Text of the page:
THE MAIL-INTERVIEW WITH CAROL STETSER
THE MAIL-INTERVIEW WITH CAROL STETSER
Started on 12-11-1995
RJ : Welcome to this mail-interview. First let me ask you the traditional question. When did you get involved in the mail-art network?
Reply on 11-12-1995
CS : In 1976 I founded Padma Press (see enclosed catalog) and proceeded to publish in the next 3 years, three offset books of my photographs. In July 1978 Judith Hoffberg reviewed one of my books in “Umbrella” and it is in this periodical that I first read about mail art. On March 5, 1979, I participated in my first mail art exhibition “Umbrella”, sponsored by Hoffberg and held at the University of California, Riverside. During 1979 I participated in a dozen mail art shows and double that number in 1980. I primarily sent out postcards of my photographs and tear sheets from my books.
Correspondents sent me xeroxes, the first time I encountered that medium. I packed up my darkroom and only shot instant photographs. Then I began making xerographs, both black-and-white and color in 1981. These early pieces were very photographic in nature. For example, the first series of color xeroxes I ever printed I called “Pollages”; these were collages utilizing polaroid SX-70 prints. In 1982 I joined the ISCA (International Society of Copier Artists) and from that time up to the present I have made xerography my primary medium.
At the time I began participating in the network I lived in a rebuilt tin shack that was once a miner’s cabin in the small town of Oatman in the Mohave desert of Arizona. Retired people and bums made up the population of 200. Wild burros roamed the hills and Main Street. Gunfights entertained the tourists on weekends. My husband, a disabled Vietnam veteran, painted murals and did wood-carving. We lived on his government pension. I also worked at various times as the bookkeeper for the local water company, salesperson at a hardware store, and eventually in the post office (Oatman, where a mail artist delivers the mail). By choice we had no telephone or television. It was 25 miles to a gas station or grocery store. So you can see we lived a very simple life – and a very isolated one. Mail art was perfect for me because it brought me in contact with the rest of the world.
In a small town you spend a lot of time discussing the weather, the potholes in the road, who is sleeping with whom, and who got drunk last night. This gossip bonds a community together and helps pass the time, but it does have its limits. My correspondence had no limits; mail art opened the world to me. It brought me information and stimulation and friendship from all over the globe. It gave me hope and kept me from becoming as crazy as my neighbors.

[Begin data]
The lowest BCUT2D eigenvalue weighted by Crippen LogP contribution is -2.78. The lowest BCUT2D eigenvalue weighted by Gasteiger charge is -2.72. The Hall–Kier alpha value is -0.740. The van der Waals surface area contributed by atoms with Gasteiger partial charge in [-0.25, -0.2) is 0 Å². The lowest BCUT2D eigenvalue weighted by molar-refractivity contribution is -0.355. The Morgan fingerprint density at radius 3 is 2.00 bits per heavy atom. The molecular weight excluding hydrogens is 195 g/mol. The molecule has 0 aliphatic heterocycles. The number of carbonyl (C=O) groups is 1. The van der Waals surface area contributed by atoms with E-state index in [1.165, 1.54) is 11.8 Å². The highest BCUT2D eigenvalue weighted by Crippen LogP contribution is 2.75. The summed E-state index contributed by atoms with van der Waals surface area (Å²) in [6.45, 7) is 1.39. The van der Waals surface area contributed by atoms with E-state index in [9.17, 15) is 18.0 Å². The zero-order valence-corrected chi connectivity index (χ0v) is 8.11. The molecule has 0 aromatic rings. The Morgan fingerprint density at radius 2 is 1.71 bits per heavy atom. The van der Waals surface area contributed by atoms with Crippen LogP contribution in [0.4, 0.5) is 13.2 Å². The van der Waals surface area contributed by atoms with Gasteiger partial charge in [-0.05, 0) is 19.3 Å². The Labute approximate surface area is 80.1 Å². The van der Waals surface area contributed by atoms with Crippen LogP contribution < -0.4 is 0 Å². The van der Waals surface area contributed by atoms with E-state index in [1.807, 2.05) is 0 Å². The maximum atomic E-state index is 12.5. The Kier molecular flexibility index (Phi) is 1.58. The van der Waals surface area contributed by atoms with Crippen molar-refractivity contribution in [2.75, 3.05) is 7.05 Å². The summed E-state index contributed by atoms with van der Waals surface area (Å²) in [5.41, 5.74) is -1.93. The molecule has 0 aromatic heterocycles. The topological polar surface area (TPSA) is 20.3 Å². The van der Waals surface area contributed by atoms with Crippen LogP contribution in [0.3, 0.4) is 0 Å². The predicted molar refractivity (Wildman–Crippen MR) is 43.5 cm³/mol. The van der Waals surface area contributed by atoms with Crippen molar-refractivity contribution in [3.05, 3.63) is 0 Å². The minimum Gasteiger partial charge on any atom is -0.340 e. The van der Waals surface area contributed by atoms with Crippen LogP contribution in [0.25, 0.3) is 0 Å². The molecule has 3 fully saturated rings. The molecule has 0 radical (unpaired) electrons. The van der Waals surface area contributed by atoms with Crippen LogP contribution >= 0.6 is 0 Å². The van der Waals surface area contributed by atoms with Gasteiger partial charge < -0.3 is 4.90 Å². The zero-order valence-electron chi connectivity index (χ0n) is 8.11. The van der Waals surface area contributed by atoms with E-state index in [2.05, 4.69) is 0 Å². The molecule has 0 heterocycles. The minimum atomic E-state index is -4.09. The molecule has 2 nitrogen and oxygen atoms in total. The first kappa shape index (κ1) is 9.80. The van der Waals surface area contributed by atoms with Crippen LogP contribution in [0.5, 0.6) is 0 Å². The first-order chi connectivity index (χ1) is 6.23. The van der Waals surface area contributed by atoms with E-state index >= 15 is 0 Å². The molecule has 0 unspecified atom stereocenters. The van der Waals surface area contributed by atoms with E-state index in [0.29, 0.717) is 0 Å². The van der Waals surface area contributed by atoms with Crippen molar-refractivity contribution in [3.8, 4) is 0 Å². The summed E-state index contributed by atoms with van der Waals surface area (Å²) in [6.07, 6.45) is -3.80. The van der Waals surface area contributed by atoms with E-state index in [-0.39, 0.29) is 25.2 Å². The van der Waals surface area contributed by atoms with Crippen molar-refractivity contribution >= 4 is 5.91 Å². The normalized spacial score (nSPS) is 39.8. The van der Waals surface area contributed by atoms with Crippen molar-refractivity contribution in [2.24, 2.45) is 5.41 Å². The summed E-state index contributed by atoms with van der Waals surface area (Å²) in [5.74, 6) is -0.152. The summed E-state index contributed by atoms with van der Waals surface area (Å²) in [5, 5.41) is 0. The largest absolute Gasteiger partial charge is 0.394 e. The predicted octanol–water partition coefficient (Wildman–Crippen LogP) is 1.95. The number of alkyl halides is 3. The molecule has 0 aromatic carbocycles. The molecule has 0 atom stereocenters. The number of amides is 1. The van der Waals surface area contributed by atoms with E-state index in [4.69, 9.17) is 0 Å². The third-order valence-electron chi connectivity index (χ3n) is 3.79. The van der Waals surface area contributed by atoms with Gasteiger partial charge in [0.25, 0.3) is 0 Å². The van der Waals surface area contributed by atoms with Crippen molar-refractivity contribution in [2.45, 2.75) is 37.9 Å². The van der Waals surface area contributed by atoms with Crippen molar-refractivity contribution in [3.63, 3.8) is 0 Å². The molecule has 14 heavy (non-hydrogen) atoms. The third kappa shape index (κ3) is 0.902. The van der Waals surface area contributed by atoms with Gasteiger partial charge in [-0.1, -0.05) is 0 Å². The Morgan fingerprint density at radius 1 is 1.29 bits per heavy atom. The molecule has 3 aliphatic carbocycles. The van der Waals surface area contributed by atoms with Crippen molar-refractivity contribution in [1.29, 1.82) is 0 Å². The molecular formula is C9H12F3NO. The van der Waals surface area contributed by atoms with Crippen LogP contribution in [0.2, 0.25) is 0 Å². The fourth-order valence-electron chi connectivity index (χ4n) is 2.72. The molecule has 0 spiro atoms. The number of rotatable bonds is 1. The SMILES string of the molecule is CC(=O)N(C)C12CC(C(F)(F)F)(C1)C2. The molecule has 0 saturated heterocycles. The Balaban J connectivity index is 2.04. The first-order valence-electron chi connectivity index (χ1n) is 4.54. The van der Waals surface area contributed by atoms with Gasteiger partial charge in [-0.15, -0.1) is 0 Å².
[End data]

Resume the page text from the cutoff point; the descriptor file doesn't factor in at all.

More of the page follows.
RJ : I can guess that in such a small town the people also knew about your mail art……. Didn’t your neighbors think that you were crazy? How do the people in your surroundings react to the mail art you receive?
Reply on 5-1-1996
(together with her answer Carol Stetser sent me a 8-page long list with an overview of her activities and publications)
CS : This is an interesting question that I never thought about before. The townspeople knew nothing at all about the mail art network or my participation in it. The postal employees enjoyed the decorated envelopes that passed through the mail, but that was the only feed back I received. My neighbours knew I did photography, but no one ever visited my darkroom.
When I showed people prints of local buildings the comments usually were, “You make that old tin shack look too good.” I gave photographs to the locals who posed for me; they thanked me, but I never saw the pictures hanging in their cabins. When my books were published, the self-portraits, naked from the waist up, generated the most comments, principally from the men. You see, the majority of retired people living in this town were from the working class and lived on social security benefits. Few of the local kids finished highschool. Art meant nothing to them.
We artists, whose lives revolve around art, tend to forget that the rest of the world doesn’t share our passions. The idea of Art for Art’s sake was inconceivable to my neighbors. If you couldn’t sell it to buy food, beer, cigarettes, or shelter, what good was it? Art meant the pictures on calendars. Art is realistic and pretty. Anything else was incomprehensible.
RJ : The publishing and making of books, even handmade unique books, seems to be very important for you. Is it a commercial activity for you or is there more to it?
Reply on 20-1-1996
(Besides her answer Carol also sent some info about Padma Press and some artworks. Also she writes that she has sent some more books by surface mail, so I hope to get that during the continuation of this interview).
CS : Ah, books. “Everything in the world exists to end up in a book”. isn’t that what Mallarm